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Australia

Mining towards the future

BASF’s Mining Solutions division sponsor an award for outstanding academic achievement at Curtin University’s School of the Mines. We spoke to 2019’s recipient, Adisa Umari Yoniton, about moving to Kalgoorlie and plans for the future.

As one of the lesser known engineering disciplines, Adisa is often met with blank expressions when she tells people she’s studying metallurgical engineering. “Only a few people study metallurgical engineering but it’s really important in the mining industry,” she explains. Adisa finds the easiest way to explain her degree (the study of metals) is to compare it to cooking. “When people don’t understand I explain that it’s just like cooking traditional food- you take different reagents, solutions and materials and change the physical formation to produce something else”.

A final year metallurgical engineering student at Kalgoorlie School of the Mines, Adisa’s love of chemistry – both in the academic and culinary sense- means she fits right in her new regional town. “I love it here, compared to my home town of Jakarta it’s really different. Jakarta is crowded and hectic, here in Kalgoorlie it’s so much quieter and the weather and people are so nice”. Adisa also says that she enjoys the diversity studying engineering in Australia offers. “In Indonesia there’s almost no females in engineering, so when I came here, I was excited to see almost 50/50 males and females in the university.”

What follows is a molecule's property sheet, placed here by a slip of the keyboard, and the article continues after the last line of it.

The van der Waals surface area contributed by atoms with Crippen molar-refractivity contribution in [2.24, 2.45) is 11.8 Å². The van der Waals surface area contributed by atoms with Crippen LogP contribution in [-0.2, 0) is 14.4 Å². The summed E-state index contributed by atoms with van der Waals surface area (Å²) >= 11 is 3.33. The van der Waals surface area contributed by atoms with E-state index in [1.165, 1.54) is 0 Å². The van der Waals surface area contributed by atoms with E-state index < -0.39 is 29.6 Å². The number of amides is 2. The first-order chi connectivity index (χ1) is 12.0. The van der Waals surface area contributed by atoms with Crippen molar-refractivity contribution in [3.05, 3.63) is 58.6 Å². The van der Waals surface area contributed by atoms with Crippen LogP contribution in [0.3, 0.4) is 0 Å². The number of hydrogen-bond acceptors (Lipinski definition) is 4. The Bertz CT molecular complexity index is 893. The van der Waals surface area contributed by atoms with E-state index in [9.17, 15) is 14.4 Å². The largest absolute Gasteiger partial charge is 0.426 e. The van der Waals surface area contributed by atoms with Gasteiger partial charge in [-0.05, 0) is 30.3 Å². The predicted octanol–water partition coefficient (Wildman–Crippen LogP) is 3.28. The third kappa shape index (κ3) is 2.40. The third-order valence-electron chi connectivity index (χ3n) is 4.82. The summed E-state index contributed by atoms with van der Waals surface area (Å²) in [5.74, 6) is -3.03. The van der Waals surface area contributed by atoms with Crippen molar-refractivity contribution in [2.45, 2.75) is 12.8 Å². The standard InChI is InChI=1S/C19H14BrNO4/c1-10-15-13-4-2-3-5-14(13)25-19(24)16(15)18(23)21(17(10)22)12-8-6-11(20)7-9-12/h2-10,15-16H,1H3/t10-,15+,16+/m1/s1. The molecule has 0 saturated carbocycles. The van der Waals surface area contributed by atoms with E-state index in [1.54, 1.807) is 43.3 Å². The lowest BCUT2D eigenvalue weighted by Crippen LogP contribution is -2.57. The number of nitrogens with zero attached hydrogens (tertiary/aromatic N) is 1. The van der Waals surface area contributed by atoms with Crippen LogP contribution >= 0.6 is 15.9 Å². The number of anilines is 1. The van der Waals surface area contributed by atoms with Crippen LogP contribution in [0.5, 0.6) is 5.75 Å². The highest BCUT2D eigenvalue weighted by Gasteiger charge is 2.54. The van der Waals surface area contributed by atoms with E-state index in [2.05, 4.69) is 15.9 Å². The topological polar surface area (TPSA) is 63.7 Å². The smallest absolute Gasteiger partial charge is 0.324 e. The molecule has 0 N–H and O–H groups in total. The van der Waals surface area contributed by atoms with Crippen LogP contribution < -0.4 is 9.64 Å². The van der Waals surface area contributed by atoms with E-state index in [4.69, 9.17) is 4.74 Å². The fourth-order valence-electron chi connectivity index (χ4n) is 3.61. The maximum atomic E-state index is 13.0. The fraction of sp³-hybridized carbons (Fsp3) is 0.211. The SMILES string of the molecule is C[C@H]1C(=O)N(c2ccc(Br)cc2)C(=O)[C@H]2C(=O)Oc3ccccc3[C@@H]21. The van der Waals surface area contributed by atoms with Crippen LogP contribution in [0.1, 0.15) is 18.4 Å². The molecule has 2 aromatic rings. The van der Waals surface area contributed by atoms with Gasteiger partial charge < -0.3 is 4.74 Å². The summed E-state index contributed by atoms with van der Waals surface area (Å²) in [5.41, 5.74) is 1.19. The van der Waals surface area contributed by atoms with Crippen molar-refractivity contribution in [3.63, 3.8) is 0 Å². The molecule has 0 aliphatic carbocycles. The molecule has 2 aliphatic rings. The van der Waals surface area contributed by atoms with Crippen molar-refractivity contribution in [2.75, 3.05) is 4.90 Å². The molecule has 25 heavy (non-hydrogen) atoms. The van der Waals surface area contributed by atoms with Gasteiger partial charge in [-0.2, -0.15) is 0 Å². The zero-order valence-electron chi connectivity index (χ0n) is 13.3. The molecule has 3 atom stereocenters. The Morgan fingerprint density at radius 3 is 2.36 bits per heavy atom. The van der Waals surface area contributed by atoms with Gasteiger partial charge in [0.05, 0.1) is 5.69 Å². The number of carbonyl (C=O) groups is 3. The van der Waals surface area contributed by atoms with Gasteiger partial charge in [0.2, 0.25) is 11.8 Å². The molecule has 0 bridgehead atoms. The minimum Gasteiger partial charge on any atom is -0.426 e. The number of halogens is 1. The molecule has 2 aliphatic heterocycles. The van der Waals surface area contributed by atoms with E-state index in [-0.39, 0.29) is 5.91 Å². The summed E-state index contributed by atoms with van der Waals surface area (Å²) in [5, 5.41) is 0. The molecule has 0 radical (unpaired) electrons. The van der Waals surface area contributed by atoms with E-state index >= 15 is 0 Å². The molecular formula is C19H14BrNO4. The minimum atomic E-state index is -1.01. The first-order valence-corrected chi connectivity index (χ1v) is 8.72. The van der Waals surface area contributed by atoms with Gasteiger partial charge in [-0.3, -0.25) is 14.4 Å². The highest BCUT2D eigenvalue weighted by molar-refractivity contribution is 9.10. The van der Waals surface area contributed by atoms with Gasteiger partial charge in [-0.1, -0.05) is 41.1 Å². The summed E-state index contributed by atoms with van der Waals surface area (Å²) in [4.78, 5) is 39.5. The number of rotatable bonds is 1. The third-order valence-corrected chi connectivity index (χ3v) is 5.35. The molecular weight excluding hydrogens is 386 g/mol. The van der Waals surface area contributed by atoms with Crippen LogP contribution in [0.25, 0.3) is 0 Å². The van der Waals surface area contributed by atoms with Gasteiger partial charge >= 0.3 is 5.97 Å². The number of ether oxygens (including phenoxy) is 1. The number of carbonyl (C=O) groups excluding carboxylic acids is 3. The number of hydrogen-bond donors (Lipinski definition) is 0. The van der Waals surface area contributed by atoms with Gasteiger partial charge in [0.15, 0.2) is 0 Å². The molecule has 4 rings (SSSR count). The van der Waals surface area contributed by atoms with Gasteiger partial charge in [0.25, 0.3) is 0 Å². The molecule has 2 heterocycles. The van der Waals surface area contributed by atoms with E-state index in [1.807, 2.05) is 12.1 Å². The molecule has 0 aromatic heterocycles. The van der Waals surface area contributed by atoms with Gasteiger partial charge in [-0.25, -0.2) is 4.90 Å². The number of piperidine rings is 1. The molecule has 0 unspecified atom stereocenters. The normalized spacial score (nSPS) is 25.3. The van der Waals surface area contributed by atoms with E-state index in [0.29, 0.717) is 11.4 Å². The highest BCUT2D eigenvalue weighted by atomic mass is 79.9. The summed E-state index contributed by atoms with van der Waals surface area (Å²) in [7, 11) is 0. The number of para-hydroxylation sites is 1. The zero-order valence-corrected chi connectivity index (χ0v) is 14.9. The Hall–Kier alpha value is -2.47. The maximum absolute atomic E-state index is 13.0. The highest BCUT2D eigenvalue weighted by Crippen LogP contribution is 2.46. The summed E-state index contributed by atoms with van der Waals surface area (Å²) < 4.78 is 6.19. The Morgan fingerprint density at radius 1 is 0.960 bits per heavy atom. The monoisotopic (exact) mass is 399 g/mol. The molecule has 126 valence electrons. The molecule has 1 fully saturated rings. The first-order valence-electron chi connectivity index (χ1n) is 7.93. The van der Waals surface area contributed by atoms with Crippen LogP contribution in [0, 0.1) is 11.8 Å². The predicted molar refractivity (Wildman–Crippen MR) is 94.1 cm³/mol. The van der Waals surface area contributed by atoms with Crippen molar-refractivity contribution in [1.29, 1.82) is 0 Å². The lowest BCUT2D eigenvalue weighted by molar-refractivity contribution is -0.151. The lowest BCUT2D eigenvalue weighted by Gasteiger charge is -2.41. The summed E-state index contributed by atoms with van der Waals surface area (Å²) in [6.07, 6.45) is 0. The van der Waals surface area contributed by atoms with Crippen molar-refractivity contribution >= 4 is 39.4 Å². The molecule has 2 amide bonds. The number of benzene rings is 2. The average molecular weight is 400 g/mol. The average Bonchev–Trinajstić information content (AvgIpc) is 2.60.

Coming from a family of civil and mechanical engineers, Adisa always had an interest in science, but didn’t necessarily want to build infrastructure or machines. She was first introduced to the idea of studying metals at high school when she attended a careers day at the University of Indonesia. “I went to an open day and I heard a student talking about studying metallurgical engineering and I really liked the sound of it. It was all about chemistry and that just makes sense to me.”

After completing the first two years of her degree in Indonesia, Adisa decided to move to Australia to get some international experience. The move has so far proven to be a great experience for someone who loves both the academic and practical sides of her studies. “My degree is about 80% chemistry, which I love, but I also enjoy the practical side and I love to work in a dirty environment with all of the dust,” Adisa said.

Recently recognised with an award from global chemical company BASF for achieving the highest-grade average among her female classmates, Adisa feels optimistic the scholarship will help her financially with covering tuition costs, and also be a great addition to her resume.


Adisa loves the outback so much, she’s hoping to stay in Australia and pursue her dream of being a metallurgist after graduation. “Fingers crossed once I graduate, I can get a job in a mining company here in Australia. I don’t mind where I work – Queensland, Western Australia, New South Wales- I wouldn’t mind working in any State in Australia, I just love it here”.